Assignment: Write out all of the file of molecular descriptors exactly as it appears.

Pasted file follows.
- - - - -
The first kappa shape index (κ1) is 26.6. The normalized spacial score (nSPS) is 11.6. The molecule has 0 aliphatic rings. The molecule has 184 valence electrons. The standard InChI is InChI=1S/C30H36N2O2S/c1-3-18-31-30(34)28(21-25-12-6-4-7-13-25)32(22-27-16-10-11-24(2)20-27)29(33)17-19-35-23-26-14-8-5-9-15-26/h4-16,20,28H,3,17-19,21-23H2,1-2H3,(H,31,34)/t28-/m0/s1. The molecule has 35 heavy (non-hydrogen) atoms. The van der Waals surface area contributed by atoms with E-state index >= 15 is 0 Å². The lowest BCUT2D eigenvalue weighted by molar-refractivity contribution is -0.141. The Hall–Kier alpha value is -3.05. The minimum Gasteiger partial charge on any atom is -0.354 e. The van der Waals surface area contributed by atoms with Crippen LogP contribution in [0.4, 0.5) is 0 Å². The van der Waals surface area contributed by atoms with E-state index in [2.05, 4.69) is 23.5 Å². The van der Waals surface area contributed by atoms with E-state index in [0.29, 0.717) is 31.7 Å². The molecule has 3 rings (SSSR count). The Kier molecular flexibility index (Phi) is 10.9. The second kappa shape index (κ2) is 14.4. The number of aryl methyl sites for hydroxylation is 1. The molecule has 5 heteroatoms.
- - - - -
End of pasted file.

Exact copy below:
The first kappa shape index (κ1) is 26.6. The normalized spacial score (nSPS) is 11.6. The molecule has 0 aliphatic rings. The molecule has 184 valence electrons. The standard InChI is InChI=1S/C30H36N2O2S/c1-3-18-31-30(34)28(21-25-12-6-4-7-13-25)32(22-27-16-10-11-24(2)20-27)29(33)17-19-35-23-26-14-8-5-9-15-26/h4-16,20,28H,3,17-19,21-23H2,1-2H3,(H,31,34)/t28-/m0/s1. The molecule has 35 heavy (non-hydrogen) atoms. The van der Waals surface area contributed by atoms with E-state index >= 15 is 0 Å². The lowest BCUT2D eigenvalue weighted by molar-refractivity contribution is -0.141. The Hall–Kier alpha value is -3.05. The minimum Gasteiger partial charge on any atom is -0.354 e. The van der Waals surface area contributed by atoms with Crippen LogP contribution in [0.4, 0.5) is 0 Å². The van der Waals surface area contributed by atoms with E-state index in [2.05, 4.69) is 23.5 Å². The van der Waals surface area contributed by atoms with E-state index in [0.29, 0.717) is 31.7 Å². The molecule has 3 rings (SSSR count). The Kier molecular flexibility index (Phi) is 10.9. The second kappa shape index (κ2) is 14.4. The number of aryl methyl sites for hydroxylation is 1. The molecule has 5 heteroatoms.